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Travelling eastward through Litchfield, Illinois, the trucks proceeded down a hill, the crest of which was approximately one mile from a bridge located at the foot of the hill. There was a line of three or four cars in front of the lead semi, also traveling eastbound. Both drivers observed a State of Illinois snowplow ahead, plowing on the right-hand road shoulder, as they drove down the hill. The orange beacon light on the snowplow was operating. As the trucks neared the bridge, driver Reilly saw the snowplow pull onto the bridge (which had no shoulder) ahead of the line of cars. He signaled driver Morrisson behind him by braking and warning him by CB radio that the plow was pulling onto the bridge. The snowplow and the cars went across the bridge and, just as driver Reilly got across the bridge, he completely stopped his semi on the road and was then rear-ended by Morrisson's semi, causing damage to the front of Morrisson's semi. Reilly had not told Morrisson he was going to stop on the pavement. The two semis were the only vehicles involved in the accident. Under the doctrine of respondeat superior, Claimant is responsible for the actions of his employees, within the scope of their employment. Claimant's driver employees were acting within their employment when this accident occurred. Claimant's driver employees were charged with ordinary common law duties of care to keep a lookout (Pyle v . State (1980), 33 111. Ct. C1. 6), to see things obviously visible (Pyle, supru; Adams v. State (1981), 35 Ill. Ct. C1. 216), and to keep their vehicles under control (Howell v. State (1959), 23 111. Ct. C1. 141). Further, they had a statutory duty under section 11-601 of the Illinois Vehicle Code (Ill. Rev. Stat., ch. 95%,par. 11-601) to drive at speeds reasonable and proper under the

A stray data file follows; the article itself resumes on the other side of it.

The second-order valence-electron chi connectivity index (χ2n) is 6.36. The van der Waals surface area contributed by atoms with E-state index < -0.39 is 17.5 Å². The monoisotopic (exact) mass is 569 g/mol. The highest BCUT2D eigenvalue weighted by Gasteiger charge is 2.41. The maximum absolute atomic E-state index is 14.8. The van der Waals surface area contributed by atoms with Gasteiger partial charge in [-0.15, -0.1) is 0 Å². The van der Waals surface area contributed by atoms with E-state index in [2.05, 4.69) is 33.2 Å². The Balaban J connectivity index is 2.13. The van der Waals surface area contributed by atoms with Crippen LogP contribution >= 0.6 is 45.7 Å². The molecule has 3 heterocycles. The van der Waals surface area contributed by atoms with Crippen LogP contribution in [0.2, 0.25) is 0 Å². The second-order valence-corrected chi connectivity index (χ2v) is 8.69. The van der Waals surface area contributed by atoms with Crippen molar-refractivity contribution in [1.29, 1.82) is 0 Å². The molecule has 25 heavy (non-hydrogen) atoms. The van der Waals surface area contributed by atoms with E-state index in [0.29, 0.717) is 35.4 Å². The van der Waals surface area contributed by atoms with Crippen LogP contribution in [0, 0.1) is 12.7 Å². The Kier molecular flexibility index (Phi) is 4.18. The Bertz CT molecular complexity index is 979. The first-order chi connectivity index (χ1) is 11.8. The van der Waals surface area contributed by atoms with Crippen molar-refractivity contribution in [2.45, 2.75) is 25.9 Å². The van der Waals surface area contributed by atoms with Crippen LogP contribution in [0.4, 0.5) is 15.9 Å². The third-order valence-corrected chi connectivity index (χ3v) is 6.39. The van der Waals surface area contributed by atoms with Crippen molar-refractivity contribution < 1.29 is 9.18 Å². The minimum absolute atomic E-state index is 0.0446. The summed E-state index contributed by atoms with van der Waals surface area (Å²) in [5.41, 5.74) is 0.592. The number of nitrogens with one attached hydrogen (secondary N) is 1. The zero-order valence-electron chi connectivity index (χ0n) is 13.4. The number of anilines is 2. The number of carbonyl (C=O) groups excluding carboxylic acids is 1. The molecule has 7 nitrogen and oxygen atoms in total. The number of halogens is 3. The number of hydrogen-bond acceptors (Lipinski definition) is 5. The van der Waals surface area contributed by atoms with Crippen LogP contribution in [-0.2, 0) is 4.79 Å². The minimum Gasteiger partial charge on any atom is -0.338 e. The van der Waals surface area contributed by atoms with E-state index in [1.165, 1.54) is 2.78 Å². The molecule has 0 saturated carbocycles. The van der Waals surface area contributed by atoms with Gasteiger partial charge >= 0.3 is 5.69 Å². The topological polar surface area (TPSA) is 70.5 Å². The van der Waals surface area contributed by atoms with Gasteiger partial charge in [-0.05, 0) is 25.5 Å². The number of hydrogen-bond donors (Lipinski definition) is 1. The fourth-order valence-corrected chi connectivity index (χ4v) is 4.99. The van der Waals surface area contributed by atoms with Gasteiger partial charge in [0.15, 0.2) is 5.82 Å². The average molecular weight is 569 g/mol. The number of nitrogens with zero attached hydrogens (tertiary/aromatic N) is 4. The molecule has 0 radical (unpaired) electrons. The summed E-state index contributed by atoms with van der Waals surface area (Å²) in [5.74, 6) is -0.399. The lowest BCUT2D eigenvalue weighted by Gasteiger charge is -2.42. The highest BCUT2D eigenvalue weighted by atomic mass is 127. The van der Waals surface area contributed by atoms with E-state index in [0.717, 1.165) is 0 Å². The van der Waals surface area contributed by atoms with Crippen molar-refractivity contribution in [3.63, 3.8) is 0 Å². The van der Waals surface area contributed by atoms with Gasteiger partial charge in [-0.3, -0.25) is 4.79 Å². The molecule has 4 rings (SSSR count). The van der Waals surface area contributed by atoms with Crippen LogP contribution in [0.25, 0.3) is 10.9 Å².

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conditions that existed, so as not to endanger the safety of persons or property, and to decrease speed as necessary to avoid colliding with persons or vehicles. Both drivers had a duty under section 11-710 of the Illinois Vehicle Code (Ill. Rev. Stat., ch. 95%,par. 11710) not to follow vehicles ahead more closely than is reasonable and prudent, considering speed, traffic, and highway conditions. From the evidence submitted, the Court is of the opinion that driver Reilly in the lead truck violated his duties by negligently stopping on the pavement, without specific warning, when it was not necessary for him to do so. If it was necessary for him to stop completely to avoid hitting the car in front of him, then he must have been driving too fast or following too closely, since the car in front of him did not stop. Although driver Morrisson testified he was driving below the limit of 45 miles per hour, the Court can only conclude from the facts of the accident that he was either driving too fast under the circumstances or that he was following the other truck too closely. It is well to note that the three or four autos immediately ahead of the truck were all able to slow down enough behind the snowplow to avoid collisions. Only the Claimant's drivers were unable to slow down enough to drive on behind the snowplow as the autos did. This is clear evidence that they were either driving too fast or following too closely and the one could not stop when the truck in front of him stopped on the pavement. The adoption of the doctrine of comparative negligence in the State of Illinois did not extinguish the requirement of proximate cause. Failure to establish